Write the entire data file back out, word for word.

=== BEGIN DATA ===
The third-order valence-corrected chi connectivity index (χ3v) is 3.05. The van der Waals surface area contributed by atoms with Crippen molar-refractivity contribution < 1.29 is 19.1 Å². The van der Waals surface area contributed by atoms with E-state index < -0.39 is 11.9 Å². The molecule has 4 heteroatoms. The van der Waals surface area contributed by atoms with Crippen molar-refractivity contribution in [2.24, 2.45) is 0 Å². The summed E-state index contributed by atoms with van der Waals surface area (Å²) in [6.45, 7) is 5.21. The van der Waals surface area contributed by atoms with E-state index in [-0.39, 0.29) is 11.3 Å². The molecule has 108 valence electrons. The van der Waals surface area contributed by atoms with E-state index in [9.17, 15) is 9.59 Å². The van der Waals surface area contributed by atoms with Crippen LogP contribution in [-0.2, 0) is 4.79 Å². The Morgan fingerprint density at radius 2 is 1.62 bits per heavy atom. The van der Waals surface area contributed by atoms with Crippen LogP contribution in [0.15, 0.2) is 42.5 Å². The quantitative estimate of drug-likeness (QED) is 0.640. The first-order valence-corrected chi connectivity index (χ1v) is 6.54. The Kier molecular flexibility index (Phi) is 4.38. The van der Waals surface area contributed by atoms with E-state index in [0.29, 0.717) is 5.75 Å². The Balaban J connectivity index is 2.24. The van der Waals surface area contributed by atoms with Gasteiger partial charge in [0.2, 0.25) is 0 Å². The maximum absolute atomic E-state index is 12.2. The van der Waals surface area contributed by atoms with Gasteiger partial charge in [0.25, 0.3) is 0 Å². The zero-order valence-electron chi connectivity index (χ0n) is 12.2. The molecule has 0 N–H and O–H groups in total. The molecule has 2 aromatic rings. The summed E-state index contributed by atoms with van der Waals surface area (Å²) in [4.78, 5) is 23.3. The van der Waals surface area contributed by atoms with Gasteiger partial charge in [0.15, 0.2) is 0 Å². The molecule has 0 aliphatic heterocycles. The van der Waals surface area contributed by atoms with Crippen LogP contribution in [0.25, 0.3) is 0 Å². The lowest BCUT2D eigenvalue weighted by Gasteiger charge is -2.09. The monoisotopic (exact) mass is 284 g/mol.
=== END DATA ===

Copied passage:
The third-order valence-corrected chi connectivity index (χ3v) is 3.05. The van der Waals surface area contributed by atoms with Crippen molar-refractivity contribution < 1.29 is 19.1 Å². The van der Waals surface area contributed by atoms with E-state index < -0.39 is 11.9 Å². The molecule has 4 heteroatoms. The van der Waals surface area contributed by atoms with Crippen molar-refractivity contribution in [2.24, 2.45) is 0 Å². The summed E-state index contributed by atoms with van der Waals surface area (Å²) in [6.45, 7) is 5.21. The van der Waals surface area contributed by atoms with E-state index in [-0.39, 0.29) is 11.3 Å². The molecule has 108 valence electrons. The van der Waals surface area contributed by atoms with E-state index in [9.17, 15) is 9.59 Å². The van der Waals surface area contributed by atoms with Crippen LogP contribution in [-0.2, 0) is 4.79 Å². The Morgan fingerprint density at radius 2 is 1.62 bits per heavy atom. The van der Waals surface area contributed by atoms with Crippen LogP contribution in [0.15, 0.2) is 42.5 Å². The quantitative estimate of drug-likeness (QED) is 0.640. The first-order valence-corrected chi connectivity index (χ1v) is 6.54. The Kier molecular flexibility index (Phi) is 4.38. The van der Waals surface area contributed by atoms with E-state index in [0.29, 0.717) is 5.75 Å². The Balaban J connectivity index is 2.24. The van der Waals surface area contributed by atoms with Gasteiger partial charge in [0.2, 0.25) is 0 Å². The maximum absolute atomic E-state index is 12.2. The van der Waals surface area contributed by atoms with Gasteiger partial charge in [0.25, 0.3) is 0 Å². The zero-order valence-electron chi connectivity index (χ0n) is 12.2. The molecule has 0 N–H and O–H groups in total. The molecule has 2 aromatic rings. The summed E-state index contributed by atoms with van der Waals surface area (Å²) in [4.78, 5) is 23.3. The van der Waals surface area contributed by atoms with Gasteiger partial charge in [0.15, 0.2) is 0 Å². The molecule has 0 aliphatic heterocycles. The van der Waals surface area contributed by atoms with Crippen LogP contribution in [0.25, 0.3) is 0 Å². The lowest BCUT2D eigenvalue weighted by Gasteiger charge is -2.09. The monoisotopic (exact) mass is 284 g/mol.